You may already know that Gordian Project users are in the cloud. Well, on Tuesday, we hit our second bump in the road with Google Apps. An outage. You may say to yourself, "An outage? With Google Apps? Really?" Well. Yes. Really. Totally freakin' down. Apparently, Google had an issue Tuesday morning that brought down the email interface for apps users. Déjà vu?
Here is the error I got in Chrome:
At first I thought to myself, "Hmmm. That's weird." So I literally waited 30 seconds and tried again. Same thing. So I asked the person next to me to try. Same thing. So, I tried my iPhone and got:
OK. Seems likely to be a global problem. So, I alerted users on our network that I was aware of an issue with Google Apps and was looking into it. Because the error says, "Please try again in 30 seconds.” I figured it would be a temporary outage and waited only a few minutes. The problem persisted. So I checked Google News and, sure enough, there's a widely recognized outage. From the news, I noticed two things that were particularly interesting:
- I wonder if the "tip-toeing" of wave into apps created yesterday's havoc.
- Google has an Apps Status Dashboard
So, after I found out that there was an Apps Status Dashboard, I checked it out and here's what I got:
Google, why didn't you show this to me on the 502 error page? Instead, you told me to try every 30 seconds. I can't imagine how many people wasted hours of their day refreshing every 30 seconds to try to get to critical email. You may remember this article highlighting good custom error pages.
After the incident was stabilized, Google posted an incident report here. According to the report, Google "underestimated the increased load that some of the new updates placed on request routing." Not sure what the "new updates" were, but it doesn't seem like Google should underestimate the anticipated load.
Noting the red "X" by Google Mail, I clicked on it at 1:48 PM to find:
It says there will be an update at 1:53 PM, so I waited until 1:58 PM and clicked again:
Hey! Wait just a second! Ten minutes ago there was not an update at 1:02 PM. What gives Google? Don't you know that 45 minutes after I announced it to everyone, people are still coming to my desk to say "Hey Josh. My email's down."? Please, just tell me what I need to know when you know it! Also, I love that there is a link to the "How to use IMAP or POP", where the first step outlined is to "Enable POP or IMAP in your Google Apps email account". I can't get to my apps account! Then I realized, I already had IMAP enabled on my account and had it set up in Outlook. So, I started up Outlook... only to be woefully reminded of why I wanted desperately to switch to Google Apps to begin with. I quit Outlook before I even used it, as it was either Outlook or every other application, and a choice had to be made. Instead, I waited for the Google update. At 2:40 PM I refreshed the Status Dashboard to find:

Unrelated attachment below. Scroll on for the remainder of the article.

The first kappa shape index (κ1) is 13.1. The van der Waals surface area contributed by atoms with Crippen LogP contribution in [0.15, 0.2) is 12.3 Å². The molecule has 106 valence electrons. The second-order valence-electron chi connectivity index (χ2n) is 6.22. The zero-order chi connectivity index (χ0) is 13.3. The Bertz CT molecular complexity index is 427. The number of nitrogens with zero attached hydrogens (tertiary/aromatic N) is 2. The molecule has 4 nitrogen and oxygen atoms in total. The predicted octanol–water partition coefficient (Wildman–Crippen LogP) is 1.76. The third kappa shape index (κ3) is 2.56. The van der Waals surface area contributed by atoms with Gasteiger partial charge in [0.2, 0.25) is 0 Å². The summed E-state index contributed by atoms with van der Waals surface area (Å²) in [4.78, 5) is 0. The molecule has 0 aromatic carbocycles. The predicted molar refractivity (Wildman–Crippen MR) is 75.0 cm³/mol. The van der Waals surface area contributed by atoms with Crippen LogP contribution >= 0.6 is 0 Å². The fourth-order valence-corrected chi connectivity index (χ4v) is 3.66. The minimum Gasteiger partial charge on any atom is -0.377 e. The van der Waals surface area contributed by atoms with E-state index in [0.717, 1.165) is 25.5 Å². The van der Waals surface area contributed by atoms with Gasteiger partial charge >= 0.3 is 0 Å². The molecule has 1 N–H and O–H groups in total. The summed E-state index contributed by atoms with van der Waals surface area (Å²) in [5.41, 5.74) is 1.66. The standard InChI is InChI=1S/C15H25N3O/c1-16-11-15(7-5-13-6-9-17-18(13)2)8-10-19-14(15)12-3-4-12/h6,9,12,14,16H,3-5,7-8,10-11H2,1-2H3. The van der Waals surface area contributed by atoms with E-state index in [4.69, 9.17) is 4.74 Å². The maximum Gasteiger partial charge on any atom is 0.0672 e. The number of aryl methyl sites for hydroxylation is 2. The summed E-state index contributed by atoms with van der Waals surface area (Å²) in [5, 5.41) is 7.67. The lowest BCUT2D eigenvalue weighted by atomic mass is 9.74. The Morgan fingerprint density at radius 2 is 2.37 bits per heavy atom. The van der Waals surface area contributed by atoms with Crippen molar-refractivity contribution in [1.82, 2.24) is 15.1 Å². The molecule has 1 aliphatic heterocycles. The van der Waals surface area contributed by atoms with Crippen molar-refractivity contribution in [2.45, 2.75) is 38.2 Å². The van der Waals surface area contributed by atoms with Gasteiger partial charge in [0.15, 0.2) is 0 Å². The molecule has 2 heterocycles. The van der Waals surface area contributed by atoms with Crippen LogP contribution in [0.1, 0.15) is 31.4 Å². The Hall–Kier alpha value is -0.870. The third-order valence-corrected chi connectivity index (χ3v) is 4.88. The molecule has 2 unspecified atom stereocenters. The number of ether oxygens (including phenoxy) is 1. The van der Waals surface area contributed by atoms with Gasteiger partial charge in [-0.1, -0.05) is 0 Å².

Hooray! We're back up! Not without a few lessons.
- Google, or any other cloud service provider, when a critical service goes down, don't show me an error that tells me to retry every 30 seconds; especially if that's not really what you want me to do. Send me to the place with the relevant information. I know, based on your incident reports, that you "published ongoing reports to the Google Apps dashboard, Gmail Help Center, the Enterprise and Gmail blogs, and the GoogleAtWork and Google Twitter feeds, to help provide customers with the latest status and available workarounds.", but the error was unhelpful. Please don't make me Google it.
- IT managers, if you're going to start using SAAS and cloud enabled services, find out, in advance, what the notification mechanism is for outages. In this case, it would have been a simple thing to have added the Apps Status Dashboard to one of my feeds.
- Don't count on Google Apps, or any other cloud service being available 100% of the time. If you have a critical meeting or a conference call that requires you to have a cloud stored document or email or presentation up and ready to go, make sure it's ready and pulled up long before your event, or make sure to store it locally, as well. Also, based on Google's comments, it may be good to enable IMAP on your account just in case you can't web-surf your email; at least then you can get to critical emails with Outlook or Thunderbird.